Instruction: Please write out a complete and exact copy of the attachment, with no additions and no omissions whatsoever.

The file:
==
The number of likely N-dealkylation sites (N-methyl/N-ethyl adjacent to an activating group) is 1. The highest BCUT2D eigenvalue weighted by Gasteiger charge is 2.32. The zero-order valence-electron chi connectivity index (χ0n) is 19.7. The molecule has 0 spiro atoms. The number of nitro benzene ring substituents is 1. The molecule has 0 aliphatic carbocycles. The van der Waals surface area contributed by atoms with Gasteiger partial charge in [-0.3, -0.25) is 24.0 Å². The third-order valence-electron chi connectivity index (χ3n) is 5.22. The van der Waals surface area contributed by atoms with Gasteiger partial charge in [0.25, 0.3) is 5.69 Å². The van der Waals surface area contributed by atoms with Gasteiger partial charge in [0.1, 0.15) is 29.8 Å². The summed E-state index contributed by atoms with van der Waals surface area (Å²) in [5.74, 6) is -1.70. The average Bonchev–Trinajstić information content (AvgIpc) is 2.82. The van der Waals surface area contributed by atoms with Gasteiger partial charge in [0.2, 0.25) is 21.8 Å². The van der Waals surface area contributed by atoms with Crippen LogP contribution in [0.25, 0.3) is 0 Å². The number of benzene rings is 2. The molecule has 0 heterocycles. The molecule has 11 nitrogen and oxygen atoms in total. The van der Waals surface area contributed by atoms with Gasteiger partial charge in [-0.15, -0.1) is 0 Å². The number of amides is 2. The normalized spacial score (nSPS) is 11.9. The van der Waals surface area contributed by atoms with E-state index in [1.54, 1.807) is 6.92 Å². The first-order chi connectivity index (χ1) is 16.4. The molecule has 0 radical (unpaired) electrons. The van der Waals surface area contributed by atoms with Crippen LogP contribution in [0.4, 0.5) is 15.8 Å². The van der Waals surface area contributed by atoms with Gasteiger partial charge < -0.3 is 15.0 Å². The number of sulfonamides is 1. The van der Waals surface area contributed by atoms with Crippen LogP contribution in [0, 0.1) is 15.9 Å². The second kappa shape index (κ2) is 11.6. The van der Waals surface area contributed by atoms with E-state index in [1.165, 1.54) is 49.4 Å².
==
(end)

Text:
The number of likely N-dealkylation sites (N-methyl/N-ethyl adjacent to an activating group) is 1. The highest BCUT2D eigenvalue weighted by Gasteiger charge is 2.32. The zero-order valence-electron chi connectivity index (χ0n) is 19.7. The molecule has 0 spiro atoms. The number of nitro benzene ring substituents is 1. The molecule has 0 aliphatic carbocycles. The van der Waals surface area contributed by atoms with Gasteiger partial charge in [-0.3, -0.25) is 24.0 Å². The third-order valence-electron chi connectivity index (χ3n) is 5.22. The van der Waals surface area contributed by atoms with Gasteiger partial charge in [0.25, 0.3) is 5.69 Å². The van der Waals surface area contributed by atoms with Gasteiger partial charge in [0.1, 0.15) is 29.8 Å². The summed E-state index contributed by atoms with van der Waals surface area (Å²) in [5.74, 6) is -1.70. The average Bonchev–Trinajstić information content (AvgIpc) is 2.82. The van der Waals surface area contributed by atoms with Gasteiger partial charge in [0.2, 0.25) is 21.8 Å². The van der Waals surface area contributed by atoms with Crippen LogP contribution in [0.25, 0.3) is 0 Å². The number of benzene rings is 2. The molecule has 0 heterocycles. The molecule has 11 nitrogen and oxygen atoms in total. The van der Waals surface area contributed by atoms with Gasteiger partial charge in [-0.15, -0.1) is 0 Å². The number of amides is 2. The normalized spacial score (nSPS) is 11.9. The van der Waals surface area contributed by atoms with E-state index in [1.54, 1.807) is 6.92 Å². The first-order chi connectivity index (χ1) is 16.4. The molecule has 0 radical (unpaired) electrons. The van der Waals surface area contributed by atoms with Crippen LogP contribution in [0.4, 0.5) is 15.8 Å². The van der Waals surface area contributed by atoms with Gasteiger partial charge < -0.3 is 15.0 Å². The number of sulfonamides is 1. The van der Waals surface area contributed by atoms with Crippen LogP contribution in [0, 0.1) is 15.9 Å². The second kappa shape index (κ2) is 11.6. The van der Waals surface area contributed by atoms with E-state index in [1.165, 1.54) is 49.4 Å².